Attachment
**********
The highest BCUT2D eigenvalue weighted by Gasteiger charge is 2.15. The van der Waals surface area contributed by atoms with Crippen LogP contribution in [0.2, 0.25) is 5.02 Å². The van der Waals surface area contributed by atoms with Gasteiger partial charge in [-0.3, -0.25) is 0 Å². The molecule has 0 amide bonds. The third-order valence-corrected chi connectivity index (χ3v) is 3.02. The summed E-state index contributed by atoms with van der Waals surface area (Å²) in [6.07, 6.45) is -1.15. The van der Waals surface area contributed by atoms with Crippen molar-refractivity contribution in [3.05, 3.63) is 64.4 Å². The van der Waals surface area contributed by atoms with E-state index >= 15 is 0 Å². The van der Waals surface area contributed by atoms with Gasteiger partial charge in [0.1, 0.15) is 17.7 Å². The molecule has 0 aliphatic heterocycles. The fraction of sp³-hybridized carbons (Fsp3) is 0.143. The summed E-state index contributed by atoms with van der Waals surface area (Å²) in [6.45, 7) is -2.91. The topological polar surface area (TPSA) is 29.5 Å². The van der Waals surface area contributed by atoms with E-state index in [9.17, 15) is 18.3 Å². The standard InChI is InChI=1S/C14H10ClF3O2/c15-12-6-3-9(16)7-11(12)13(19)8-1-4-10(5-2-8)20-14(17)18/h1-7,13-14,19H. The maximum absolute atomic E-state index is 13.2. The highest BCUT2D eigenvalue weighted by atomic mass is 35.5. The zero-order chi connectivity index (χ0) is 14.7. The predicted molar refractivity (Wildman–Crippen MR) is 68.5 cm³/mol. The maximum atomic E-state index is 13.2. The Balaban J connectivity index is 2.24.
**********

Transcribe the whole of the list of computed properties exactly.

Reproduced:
The highest BCUT2D eigenvalue weighted by Gasteiger charge is 2.15. The van der Waals surface area contributed by atoms with Crippen LogP contribution in [0.2, 0.25) is 5.02 Å². The van der Waals surface area contributed by atoms with Gasteiger partial charge in [-0.3, -0.25) is 0 Å². The molecule has 0 amide bonds. The third-order valence-corrected chi connectivity index (χ3v) is 3.02. The summed E-state index contributed by atoms with van der Waals surface area (Å²) in [6.07, 6.45) is -1.15. The van der Waals surface area contributed by atoms with Crippen molar-refractivity contribution in [3.05, 3.63) is 64.4 Å². The van der Waals surface area contributed by atoms with E-state index >= 15 is 0 Å². The van der Waals surface area contributed by atoms with Gasteiger partial charge in [0.1, 0.15) is 17.7 Å². The molecule has 0 aliphatic heterocycles. The fraction of sp³-hybridized carbons (Fsp3) is 0.143. The summed E-state index contributed by atoms with van der Waals surface area (Å²) in [6.45, 7) is -2.91. The topological polar surface area (TPSA) is 29.5 Å². The van der Waals surface area contributed by atoms with E-state index in [9.17, 15) is 18.3 Å². The standard InChI is InChI=1S/C14H10ClF3O2/c15-12-6-3-9(16)7-11(12)13(19)8-1-4-10(5-2-8)20-14(17)18/h1-7,13-14,19H. The maximum absolute atomic E-state index is 13.2. The highest BCUT2D eigenvalue weighted by atomic mass is 35.5. The zero-order chi connectivity index (χ0) is 14.7. The predicted molar refractivity (Wildman–Crippen MR) is 68.5 cm³/mol. The maximum atomic E-state index is 13.2. The Balaban J connectivity index is 2.24.